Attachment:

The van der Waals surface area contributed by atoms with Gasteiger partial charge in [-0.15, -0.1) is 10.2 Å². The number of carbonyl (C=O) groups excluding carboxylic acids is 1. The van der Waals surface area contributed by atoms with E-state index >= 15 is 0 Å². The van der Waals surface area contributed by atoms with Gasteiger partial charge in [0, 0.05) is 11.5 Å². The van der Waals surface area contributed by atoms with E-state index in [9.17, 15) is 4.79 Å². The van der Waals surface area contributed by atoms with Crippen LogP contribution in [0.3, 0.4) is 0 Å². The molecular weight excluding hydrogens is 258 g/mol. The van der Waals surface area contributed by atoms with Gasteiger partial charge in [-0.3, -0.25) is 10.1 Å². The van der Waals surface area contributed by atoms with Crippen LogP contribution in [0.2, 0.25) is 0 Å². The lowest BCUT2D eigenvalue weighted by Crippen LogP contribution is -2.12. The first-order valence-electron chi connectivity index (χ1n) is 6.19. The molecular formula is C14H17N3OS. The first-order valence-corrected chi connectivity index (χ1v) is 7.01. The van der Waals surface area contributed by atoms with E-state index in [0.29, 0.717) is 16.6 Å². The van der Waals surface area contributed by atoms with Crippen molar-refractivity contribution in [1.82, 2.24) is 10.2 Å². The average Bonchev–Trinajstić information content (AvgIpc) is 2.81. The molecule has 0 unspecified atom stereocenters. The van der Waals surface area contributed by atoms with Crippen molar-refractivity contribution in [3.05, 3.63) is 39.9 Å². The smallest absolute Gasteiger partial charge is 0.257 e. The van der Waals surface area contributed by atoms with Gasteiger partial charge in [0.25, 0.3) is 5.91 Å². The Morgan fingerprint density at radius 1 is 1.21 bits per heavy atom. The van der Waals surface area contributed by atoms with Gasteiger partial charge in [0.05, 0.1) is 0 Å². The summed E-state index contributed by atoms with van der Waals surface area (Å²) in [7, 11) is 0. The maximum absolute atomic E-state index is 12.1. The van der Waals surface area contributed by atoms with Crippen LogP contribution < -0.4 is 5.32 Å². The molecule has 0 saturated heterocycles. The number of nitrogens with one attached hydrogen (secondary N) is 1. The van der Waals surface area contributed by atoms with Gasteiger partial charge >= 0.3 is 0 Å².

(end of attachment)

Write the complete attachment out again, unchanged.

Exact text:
The van der Waals surface area contributed by atoms with Gasteiger partial charge in [-0.15, -0.1) is 10.2 Å². The number of carbonyl (C=O) groups excluding carboxylic acids is 1. The van der Waals surface area contributed by atoms with E-state index >= 15 is 0 Å². The van der Waals surface area contributed by atoms with Gasteiger partial charge in [0, 0.05) is 11.5 Å². The van der Waals surface area contributed by atoms with E-state index in [9.17, 15) is 4.79 Å². The van der Waals surface area contributed by atoms with Crippen LogP contribution in [0.3, 0.4) is 0 Å². The molecular weight excluding hydrogens is 258 g/mol. The van der Waals surface area contributed by atoms with Gasteiger partial charge in [-0.3, -0.25) is 10.1 Å². The van der Waals surface area contributed by atoms with Crippen LogP contribution in [0.2, 0.25) is 0 Å². The lowest BCUT2D eigenvalue weighted by Crippen LogP contribution is -2.12. The first-order valence-electron chi connectivity index (χ1n) is 6.19. The molecular formula is C14H17N3OS. The first-order valence-corrected chi connectivity index (χ1v) is 7.01. The van der Waals surface area contributed by atoms with E-state index in [0.29, 0.717) is 16.6 Å². The van der Waals surface area contributed by atoms with Crippen molar-refractivity contribution in [1.82, 2.24) is 10.2 Å². The average Bonchev–Trinajstić information content (AvgIpc) is 2.81. The molecule has 0 unspecified atom stereocenters. The van der Waals surface area contributed by atoms with Crippen molar-refractivity contribution in [3.05, 3.63) is 39.9 Å². The smallest absolute Gasteiger partial charge is 0.257 e. The van der Waals surface area contributed by atoms with Gasteiger partial charge in [0.25, 0.3) is 5.91 Å². The Morgan fingerprint density at radius 1 is 1.21 bits per heavy atom. The van der Waals surface area contributed by atoms with Gasteiger partial charge in [0.05, 0.1) is 0 Å². The summed E-state index contributed by atoms with van der Waals surface area (Å²) in [7, 11) is 0. The maximum absolute atomic E-state index is 12.1. The van der Waals surface area contributed by atoms with Crippen LogP contribution < -0.4 is 5.32 Å². The molecule has 0 saturated heterocycles. The number of nitrogens with one attached hydrogen (secondary N) is 1. The van der Waals surface area contributed by atoms with Gasteiger partial charge >= 0.3 is 0 Å².